MS HARF:  Yes, in the back.

QUESTION:  I have one more thing on Bangladesh.

MS HARF:  Mm-hmm.

QUESTION:  Do you have any updated information about the state – former state minister Salahuddin Ahmed, who’s been disappeared for a long time?

MS HARF:  I don’t have any additional information for you.

Yes.

QUESTION:  Yesterday, White House Press Secretary Josh Earnest said the Administration has evidence that Iranians are supplying weapons and other support —

MS HARF:  Correct.

QUESTION:  — formal support to Houthis.  What kind of evidence does the Administration have?  Can you update us?

MS HARF:  Well, we’ve – this isn’t something new, unfortunately.  We’ve long talked about the support when it comes from funding or whether it’s weapons supplies that the Iranians are sending to the Houthi.  This has been really an ongoing relationship for a very long time.  I’m happy to see if there’s more evidence to share publicly of that, but this has been something we’ve expressed concern about for some time.

QUESTION:  And last week there were reports that Iranian – Iran is sending an armada of seven to nine ships with some weapons towards Yemen in a potential attempt to resupply Shia Houthis.  And these reports were referenced – the information were referenced to a U.S. official.  Do you confirm this, and do you have any (inaudible)?

MS HARF:  Well, obviously, we take any of those reports seriously.  I’m not going to get into specifics of what we know about everything Iran is doing or how they’re doing it to support the Houthi.  I would note, though – I think the Defense Department may have already addressed this in their briefing today, but there were reports about these U.S. ships that have been moved.  And I want to be very clear, just so no one has the wrong impression, that they are not there to intercept Iranian ships, to do issues like that; that the purpose of moving them is only to ensure the shipping lanes remain open and safe.  I think there was some misreporting and confusion on this, and I just wanted to be very clear.  I know they spoke to it too, but that the purpose is not to do anything in terms of those Iranian ships.

QUESTION:  Thank you.

QUESTION:  On the monitoring —

QUESTION:  So does that mean that the Iranians can send all the – as many weapons as they want and —

MS HARF:  That is not what I said – that the purpose of the U.S. —

QUESTION:  I understand that.

MS HARF:  Right, okay.

QUESTION:  But you’re not prepared to stop it.  Is that what you’re saying?

MS HARF:  Well, as I said, the purpose of moving them – their mission is to ensure the shipping – right.  Okay.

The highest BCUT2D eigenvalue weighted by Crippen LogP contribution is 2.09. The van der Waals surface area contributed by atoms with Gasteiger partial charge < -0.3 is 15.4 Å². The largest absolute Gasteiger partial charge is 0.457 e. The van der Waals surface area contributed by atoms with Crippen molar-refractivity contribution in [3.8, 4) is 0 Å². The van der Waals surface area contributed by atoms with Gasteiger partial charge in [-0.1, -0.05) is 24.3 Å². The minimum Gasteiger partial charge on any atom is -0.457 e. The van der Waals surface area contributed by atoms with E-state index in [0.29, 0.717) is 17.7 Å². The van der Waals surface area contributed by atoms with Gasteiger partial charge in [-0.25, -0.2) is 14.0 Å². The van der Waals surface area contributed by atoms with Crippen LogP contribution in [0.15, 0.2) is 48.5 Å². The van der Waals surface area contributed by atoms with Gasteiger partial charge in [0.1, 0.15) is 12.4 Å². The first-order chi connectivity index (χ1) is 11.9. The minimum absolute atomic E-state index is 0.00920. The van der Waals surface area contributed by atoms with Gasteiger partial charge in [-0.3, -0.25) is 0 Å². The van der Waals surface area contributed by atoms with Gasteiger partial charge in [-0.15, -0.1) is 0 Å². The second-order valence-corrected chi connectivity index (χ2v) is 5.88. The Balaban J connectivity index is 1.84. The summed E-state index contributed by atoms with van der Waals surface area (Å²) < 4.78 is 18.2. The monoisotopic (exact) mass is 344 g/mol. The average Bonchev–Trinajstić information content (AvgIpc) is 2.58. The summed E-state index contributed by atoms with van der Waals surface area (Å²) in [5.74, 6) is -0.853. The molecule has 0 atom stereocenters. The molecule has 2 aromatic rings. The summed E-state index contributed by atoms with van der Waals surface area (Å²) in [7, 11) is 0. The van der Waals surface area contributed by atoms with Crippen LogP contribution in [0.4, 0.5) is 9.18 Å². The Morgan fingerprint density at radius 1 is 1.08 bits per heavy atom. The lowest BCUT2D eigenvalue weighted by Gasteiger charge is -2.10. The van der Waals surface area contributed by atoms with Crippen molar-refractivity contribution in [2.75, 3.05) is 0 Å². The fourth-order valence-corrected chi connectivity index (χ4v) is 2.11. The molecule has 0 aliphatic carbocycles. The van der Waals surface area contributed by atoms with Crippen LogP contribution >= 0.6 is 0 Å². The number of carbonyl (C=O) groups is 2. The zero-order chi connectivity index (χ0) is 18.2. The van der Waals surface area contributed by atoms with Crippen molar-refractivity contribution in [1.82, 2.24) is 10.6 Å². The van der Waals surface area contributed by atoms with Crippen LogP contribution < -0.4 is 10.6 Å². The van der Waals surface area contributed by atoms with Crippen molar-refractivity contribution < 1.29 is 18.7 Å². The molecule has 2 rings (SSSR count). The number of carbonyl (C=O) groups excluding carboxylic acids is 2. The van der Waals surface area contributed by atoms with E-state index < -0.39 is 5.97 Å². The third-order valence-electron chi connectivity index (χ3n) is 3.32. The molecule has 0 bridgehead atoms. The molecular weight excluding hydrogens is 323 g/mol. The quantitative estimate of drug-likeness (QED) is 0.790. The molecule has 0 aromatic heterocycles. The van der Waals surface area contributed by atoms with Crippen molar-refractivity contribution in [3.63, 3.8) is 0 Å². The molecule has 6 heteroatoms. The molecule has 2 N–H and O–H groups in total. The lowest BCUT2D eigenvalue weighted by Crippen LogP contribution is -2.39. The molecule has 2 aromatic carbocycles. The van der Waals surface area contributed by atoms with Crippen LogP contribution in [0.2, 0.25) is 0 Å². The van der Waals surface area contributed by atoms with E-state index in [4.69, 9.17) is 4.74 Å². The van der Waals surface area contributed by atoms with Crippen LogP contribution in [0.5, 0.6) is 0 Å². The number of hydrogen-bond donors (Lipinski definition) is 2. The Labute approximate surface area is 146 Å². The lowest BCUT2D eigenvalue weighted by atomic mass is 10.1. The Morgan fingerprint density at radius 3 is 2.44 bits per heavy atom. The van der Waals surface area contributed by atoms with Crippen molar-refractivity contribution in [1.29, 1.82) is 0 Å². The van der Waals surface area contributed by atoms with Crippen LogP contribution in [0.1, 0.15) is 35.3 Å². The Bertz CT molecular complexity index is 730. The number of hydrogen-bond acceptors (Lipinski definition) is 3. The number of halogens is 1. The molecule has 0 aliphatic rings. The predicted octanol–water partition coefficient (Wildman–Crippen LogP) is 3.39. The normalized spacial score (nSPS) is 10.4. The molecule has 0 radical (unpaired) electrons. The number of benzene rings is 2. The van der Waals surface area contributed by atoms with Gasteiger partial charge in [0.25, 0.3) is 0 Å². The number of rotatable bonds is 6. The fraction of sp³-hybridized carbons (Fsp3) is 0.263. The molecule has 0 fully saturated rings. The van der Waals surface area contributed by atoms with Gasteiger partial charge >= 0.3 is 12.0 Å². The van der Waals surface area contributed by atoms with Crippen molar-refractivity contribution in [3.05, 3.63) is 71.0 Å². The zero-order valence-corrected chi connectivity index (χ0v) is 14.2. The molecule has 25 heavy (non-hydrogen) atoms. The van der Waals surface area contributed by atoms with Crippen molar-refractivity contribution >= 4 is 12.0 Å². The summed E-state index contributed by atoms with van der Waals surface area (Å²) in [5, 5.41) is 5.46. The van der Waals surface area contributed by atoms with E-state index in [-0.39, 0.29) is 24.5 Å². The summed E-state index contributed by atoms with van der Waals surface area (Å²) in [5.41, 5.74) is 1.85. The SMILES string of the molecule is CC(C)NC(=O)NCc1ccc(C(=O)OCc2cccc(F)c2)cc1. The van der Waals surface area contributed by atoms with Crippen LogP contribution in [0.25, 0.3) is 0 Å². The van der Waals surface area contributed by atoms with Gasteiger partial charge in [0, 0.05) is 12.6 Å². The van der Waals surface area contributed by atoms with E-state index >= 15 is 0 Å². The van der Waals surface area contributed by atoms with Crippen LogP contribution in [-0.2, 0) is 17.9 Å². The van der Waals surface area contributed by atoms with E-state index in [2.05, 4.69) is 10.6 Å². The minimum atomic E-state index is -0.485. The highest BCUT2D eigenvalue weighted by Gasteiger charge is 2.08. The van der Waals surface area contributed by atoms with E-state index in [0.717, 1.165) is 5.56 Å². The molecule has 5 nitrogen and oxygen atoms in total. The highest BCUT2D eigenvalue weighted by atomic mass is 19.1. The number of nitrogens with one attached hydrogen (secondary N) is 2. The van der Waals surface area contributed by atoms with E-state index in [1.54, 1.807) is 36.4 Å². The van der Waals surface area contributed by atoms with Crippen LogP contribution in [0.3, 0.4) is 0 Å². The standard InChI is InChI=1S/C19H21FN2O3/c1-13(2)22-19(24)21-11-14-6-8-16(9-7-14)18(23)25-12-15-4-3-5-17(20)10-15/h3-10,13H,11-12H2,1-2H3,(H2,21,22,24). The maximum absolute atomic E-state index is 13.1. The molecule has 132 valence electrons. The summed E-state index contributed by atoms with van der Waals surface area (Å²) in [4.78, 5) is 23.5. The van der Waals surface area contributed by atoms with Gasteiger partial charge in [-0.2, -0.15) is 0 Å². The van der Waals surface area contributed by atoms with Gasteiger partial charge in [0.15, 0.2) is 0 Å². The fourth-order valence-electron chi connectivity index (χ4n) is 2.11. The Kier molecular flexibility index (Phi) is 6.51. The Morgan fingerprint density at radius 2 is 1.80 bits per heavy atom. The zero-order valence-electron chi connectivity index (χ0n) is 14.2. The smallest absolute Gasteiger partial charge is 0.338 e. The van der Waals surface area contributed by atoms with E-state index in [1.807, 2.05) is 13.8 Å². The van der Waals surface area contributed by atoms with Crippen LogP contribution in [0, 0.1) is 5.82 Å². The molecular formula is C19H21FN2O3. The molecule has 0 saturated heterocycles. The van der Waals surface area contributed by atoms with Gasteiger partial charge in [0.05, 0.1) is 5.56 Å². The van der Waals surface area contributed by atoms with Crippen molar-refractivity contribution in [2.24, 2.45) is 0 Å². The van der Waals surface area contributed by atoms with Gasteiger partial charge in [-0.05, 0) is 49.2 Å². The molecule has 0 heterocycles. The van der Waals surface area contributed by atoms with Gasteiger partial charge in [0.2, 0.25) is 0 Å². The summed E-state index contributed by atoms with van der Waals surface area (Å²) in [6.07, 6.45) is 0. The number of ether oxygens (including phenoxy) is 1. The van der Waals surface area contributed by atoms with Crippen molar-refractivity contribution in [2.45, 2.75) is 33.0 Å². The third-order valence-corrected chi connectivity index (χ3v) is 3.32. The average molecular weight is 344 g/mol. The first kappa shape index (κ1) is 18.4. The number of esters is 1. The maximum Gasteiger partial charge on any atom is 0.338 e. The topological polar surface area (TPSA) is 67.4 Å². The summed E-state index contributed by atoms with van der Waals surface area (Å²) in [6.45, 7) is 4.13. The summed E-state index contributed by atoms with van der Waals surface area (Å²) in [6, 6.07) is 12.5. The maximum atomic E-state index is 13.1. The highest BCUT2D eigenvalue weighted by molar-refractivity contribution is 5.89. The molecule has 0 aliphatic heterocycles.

QUESTION:  I get that, but I’m just —

MS HARF:  To ensure the shipping lanes remain open and safe.

QUESTION:  But I – but my question is:  Does that mean that Iran can continue to send weapons in to support the Houthis and the Administration —

MS HARF:  Well, there’s —

QUESTION:  — has decided that it’s not going to do anything to stop it?

MS HARF:  Well, there’s now a UN Security Council resolution that prohibits those arms shipments into Yemen.

QUESTION:  Yes. But —

MS HARF:  I don’t have anything to detail for you on how that might play out on the ground, but to be very clear about these specific U.S. vessels and what their purpose is.

QUESTION:  Well, yeah, but someone has to enforce the UN Security Council resolution.

MS HARF:  I understand that, and I just don’t have any details for you on that.

QUESTION:  It’s not going to be 15 ambassadors running out and paddling around off the coast of Yemen that are going to stop – that’re going to enforce the prohibition of arms. 

MS HARF:  And I just said I don’t have any more details for you.

QUESTION:  My question is:  Has the Administration decided that it is not going to participate in enforcing this UN Security Council resolution?

MS HARF:  I can check and see if there are details on enforcement for you.

QUESTION:  I have a follow-up on that.  Why safe passage now?  Why does this need to be enforced now?  What has changed about the passage —

MS HARF:  I’m happy for you to ask the Defense Department that question.

Yes.

QUESTION:  And just to follow up, you said then their role is not to intercept.

MS HARF:  Correct.

QUESTION:  But are they actually monitoring any Iranian vessels that might be heading towards Yemen?

MS HARF:  Monitoring in what way?

QUESTION:  Well, watching them, surveying them —

MS HARF:  Again, their —

QUESTION:  — keeping an eye on.

MS HARF:  Their purpose is to ensure the shipping lanes remain open.  I really refer you to DOD on that if you have questions.

QUESTION:  So that could be a yes.

QUESTION:  But does that include —

MS HARF:  The truth – just ask DOD.  They’re DOD ships.

QUESTION:  If their purpose is to include – their purpose is to ensure that the shipping lanes remain open, does that mean that you are going to keep the shipping lanes open for Iranian ships carrying weapons to the Houthis?

MS HARF:  You understand the commercial importance —

QUESTION:  I do.

MS HARF:  — of this shipping lane, Matt.

QUESTION:  I do.

MS HARF:  I think you understand that.

QUESTION:  I do.

MS HARF:  That’s obviously what this is focused on.